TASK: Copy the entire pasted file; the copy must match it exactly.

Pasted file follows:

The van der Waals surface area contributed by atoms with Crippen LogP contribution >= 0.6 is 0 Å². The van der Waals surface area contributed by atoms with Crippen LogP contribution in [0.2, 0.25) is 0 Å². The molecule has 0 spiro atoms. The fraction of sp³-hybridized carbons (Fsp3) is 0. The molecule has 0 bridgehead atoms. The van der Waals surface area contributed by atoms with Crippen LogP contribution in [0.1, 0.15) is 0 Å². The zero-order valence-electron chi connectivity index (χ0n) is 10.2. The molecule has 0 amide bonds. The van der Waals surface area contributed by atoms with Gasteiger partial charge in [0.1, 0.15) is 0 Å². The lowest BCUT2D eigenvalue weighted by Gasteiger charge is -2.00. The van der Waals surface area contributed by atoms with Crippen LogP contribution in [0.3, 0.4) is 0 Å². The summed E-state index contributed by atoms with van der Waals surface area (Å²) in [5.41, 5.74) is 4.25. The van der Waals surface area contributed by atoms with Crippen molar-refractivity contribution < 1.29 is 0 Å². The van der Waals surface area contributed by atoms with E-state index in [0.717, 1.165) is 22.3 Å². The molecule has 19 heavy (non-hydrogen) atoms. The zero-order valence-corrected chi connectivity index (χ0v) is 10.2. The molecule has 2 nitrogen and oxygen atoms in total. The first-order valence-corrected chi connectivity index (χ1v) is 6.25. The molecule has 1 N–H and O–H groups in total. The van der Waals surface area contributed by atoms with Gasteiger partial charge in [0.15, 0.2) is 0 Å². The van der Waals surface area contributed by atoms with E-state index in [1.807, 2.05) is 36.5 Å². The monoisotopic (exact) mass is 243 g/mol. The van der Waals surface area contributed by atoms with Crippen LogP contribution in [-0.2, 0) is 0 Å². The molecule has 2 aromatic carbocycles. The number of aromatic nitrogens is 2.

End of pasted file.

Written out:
The van der Waals surface area contributed by atoms with Crippen LogP contribution >= 0.6 is 0 Å². The van der Waals surface area contributed by atoms with Crippen LogP contribution in [0.2, 0.25) is 0 Å². The molecule has 0 spiro atoms. The fraction of sp³-hybridized carbons (Fsp3) is 0. The molecule has 0 bridgehead atoms. The van der Waals surface area contributed by atoms with Crippen LogP contribution in [0.1, 0.15) is 0 Å². The zero-order valence-electron chi connectivity index (χ0n) is 10.2. The molecule has 0 amide bonds. The van der Waals surface area contributed by atoms with Gasteiger partial charge in [0.1, 0.15) is 0 Å². The lowest BCUT2D eigenvalue weighted by Gasteiger charge is -2.00. The van der Waals surface area contributed by atoms with Crippen LogP contribution in [0.3, 0.4) is 0 Å². The summed E-state index contributed by atoms with van der Waals surface area (Å²) in [5.41, 5.74) is 4.25. The van der Waals surface area contributed by atoms with Crippen molar-refractivity contribution < 1.29 is 0 Å². The van der Waals surface area contributed by atoms with E-state index in [0.717, 1.165) is 22.3 Å². The molecule has 19 heavy (non-hydrogen) atoms. The zero-order valence-corrected chi connectivity index (χ0v) is 10.2. The molecule has 2 nitrogen and oxygen atoms in total. The first-order valence-corrected chi connectivity index (χ1v) is 6.25. The molecule has 1 N–H and O–H groups in total. The van der Waals surface area contributed by atoms with Gasteiger partial charge in [0.15, 0.2) is 0 Å². The van der Waals surface area contributed by atoms with E-state index in [1.807, 2.05) is 36.5 Å². The monoisotopic (exact) mass is 243 g/mol. The van der Waals surface area contributed by atoms with Crippen LogP contribution in [-0.2, 0) is 0 Å². The molecule has 2 aromatic carbocycles. The number of aromatic nitrogens is 2.